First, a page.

Many people come to therapy torn between the desire to be single and the desire to find a steady romantic partner. They may ask questions like:
- “I’ve matched with four new people this week. Why do I not want to meet any of them?”
- “I am tired of not being a priority to the people I go out on dates with. Should I just take a break from online and offline dating for a while?”
- “I’m not much of a texter. But I do want to get to know someone I meet online before I meet them in real life. How do I know if my match is safe?”
- “I go on so many dates but they always turn out to be dead ends with no spark. Why is this happening?”
- “I can’t decide whether I want to just hook up with my Hinge date or get to know them better. What should I do?”
These questions are very common among users of dating apps such as Tinder, Coffee Meets Bagel, and Bumble.
According to research conducted by Pew Research Center, a third of all adult Americans have used online dating apps. If you are between 18 and 29 years old, half of your peers use dating apps or sites.
With so many potential matches playing the swiping game, why do users of dating apps report feeling jaded?
While these apps help us find attractive people with whom we have common interests, a successful romantic relationship is built on so much more. Whether or not the gamification of courtship is beneficial to mental health is an under-researched topic.
Here are a few things to consider as you navigate the world of online dating. Understanding these aspects of dating apps can help you stay focused on why you decided to use dating apps in the first place.
#1. The flaw of anonymity
With the rise of online dating, less-than-ideal methods of ending relationships such as ghosting, fading, and orbiting are also on the rise.
- Ghosting refers to a partner disappearing from your life without any explanation or warning.
- Fading refers to a partner, who previously responded to or initiated conversations with interest and enthusiasm, gradually becoming less available physically and emotionally to the point where you question whether their interest was real in the first place.
- Orbiting occurs when one or both partners become “followers” of each other’s lives on social media while not really interacting with each other.
All of these methods of ending relationships are common in online dating due to the sheer number of replacements on these apps.
The consequences can be dire. According to one study, ghostees are more hesitant and anxious in future romantic endeavors, adopting a level of self-protection that could prevent them from forming meaningful connections with someone new.
One way to combat the negative effects of being ghosted is to understand that it is not just a ‘you’ problem — it’s happening to everyone using these apps. Even though you may be upset, do not take it personally.
If you find yourself on the other side and feel like cutting off contact with someone you met on a dating app, send them a message saying you are no longer interested. It doesn’t hurt you, and you can help make the online dating community a kinder place.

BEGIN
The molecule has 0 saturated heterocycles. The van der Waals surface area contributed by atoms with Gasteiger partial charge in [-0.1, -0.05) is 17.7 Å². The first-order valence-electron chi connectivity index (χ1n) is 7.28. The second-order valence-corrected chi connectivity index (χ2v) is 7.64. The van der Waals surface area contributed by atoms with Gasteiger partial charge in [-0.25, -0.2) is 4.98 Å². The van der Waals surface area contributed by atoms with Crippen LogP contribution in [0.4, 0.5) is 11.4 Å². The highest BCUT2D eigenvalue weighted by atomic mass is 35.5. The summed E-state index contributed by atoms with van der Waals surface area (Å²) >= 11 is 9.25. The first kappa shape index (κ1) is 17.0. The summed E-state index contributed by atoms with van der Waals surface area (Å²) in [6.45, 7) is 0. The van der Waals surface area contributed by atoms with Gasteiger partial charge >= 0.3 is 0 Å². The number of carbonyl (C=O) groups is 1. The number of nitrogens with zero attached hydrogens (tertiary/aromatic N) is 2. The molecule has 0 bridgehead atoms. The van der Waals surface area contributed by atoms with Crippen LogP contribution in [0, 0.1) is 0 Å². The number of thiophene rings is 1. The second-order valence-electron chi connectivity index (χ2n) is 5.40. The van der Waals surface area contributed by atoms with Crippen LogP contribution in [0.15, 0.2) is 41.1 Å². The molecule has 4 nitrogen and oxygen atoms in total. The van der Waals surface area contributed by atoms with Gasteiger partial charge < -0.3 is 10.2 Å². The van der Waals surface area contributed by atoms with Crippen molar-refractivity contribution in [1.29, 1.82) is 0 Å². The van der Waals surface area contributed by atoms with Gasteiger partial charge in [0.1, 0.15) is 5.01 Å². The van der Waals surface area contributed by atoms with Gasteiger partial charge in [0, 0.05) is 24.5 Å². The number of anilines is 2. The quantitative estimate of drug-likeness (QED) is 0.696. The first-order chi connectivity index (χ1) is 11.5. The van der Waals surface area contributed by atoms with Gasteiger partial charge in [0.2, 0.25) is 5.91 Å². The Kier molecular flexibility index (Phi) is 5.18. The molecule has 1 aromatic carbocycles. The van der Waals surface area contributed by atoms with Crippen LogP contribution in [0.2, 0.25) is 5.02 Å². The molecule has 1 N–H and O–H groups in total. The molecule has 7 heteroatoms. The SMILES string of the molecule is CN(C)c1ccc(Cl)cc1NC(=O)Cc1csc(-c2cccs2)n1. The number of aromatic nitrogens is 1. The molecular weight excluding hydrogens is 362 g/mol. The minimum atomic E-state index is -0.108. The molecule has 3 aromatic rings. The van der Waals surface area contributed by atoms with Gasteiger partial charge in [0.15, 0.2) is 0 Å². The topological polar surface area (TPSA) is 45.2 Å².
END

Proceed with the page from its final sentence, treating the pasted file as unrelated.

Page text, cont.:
#2. The flaw of choice overload
A classic experiment by Dr. Sheena Iyengar used bottles of jam samples to show how we respond to having too many choices.
In theory, all of us are attracted to a large set of choices. When Dr. Iyengar and her team presented two dozen jam bottles for sampling, more people turned up to taste the jams. But when it came to making a decision on purchasing a bottle, people were more likely to buy when they were presented with six bottles of samples as opposed to twenty-four bottles.
This is analogous to the world of dating apps. We are inundated with too many choices too often. While this is marketed as a benefit of online dating, we must realize that a larger set of matches doesn’t necessarily translate to more genuine connections.
Don’t play the numbers game with your matches. Be genuinely curious about their lives. Matching with someone means you have a mutual attraction and common interests. Understand that they are their own person and have fun getting to know them.
#3. The flaw of conflict of interest
Dating apps need to be creative to differentiate themselves in a saturated marketplace. For example, Hinge claims to be “the dating app designed to be deleted.” As memorable as the tagline sounds, does Hinge really want its users to delete the app? Not initially, at least.
Understand that there is a certain degree of conflict of interest between you, as a user of dating apps, and the apps themselves. Your motivation for using a dating app is to find excitement, courtship, romance, and perhaps even a long-term relationship. Dating apps, on the other hand, are motivated by things like increasing the time their users spend on the app and upselling users on premium offerings.
Ask yourself if you are spending too much time ‘collecting’ matches with common interests rather than getting to know the matches who show romantic potential.
Collecting matches is okay if all you are looking for are hookups or textlationships. However, if you are using dating apps to find a significant other, your goal should be to watch out for deal-breakers, meet your matches in person, and gauge a real-world connection with them.
Online dating can be fun depending on what you are looking for. Certain dating apps are more geared toward hookups while others claim to help you find “the one.” It is important to look beyond the marketing and see dating apps as nothing more than a place to meet interesting people. Understand the problems with dating apps and use them on your own terms to have a healthier experience with online dating.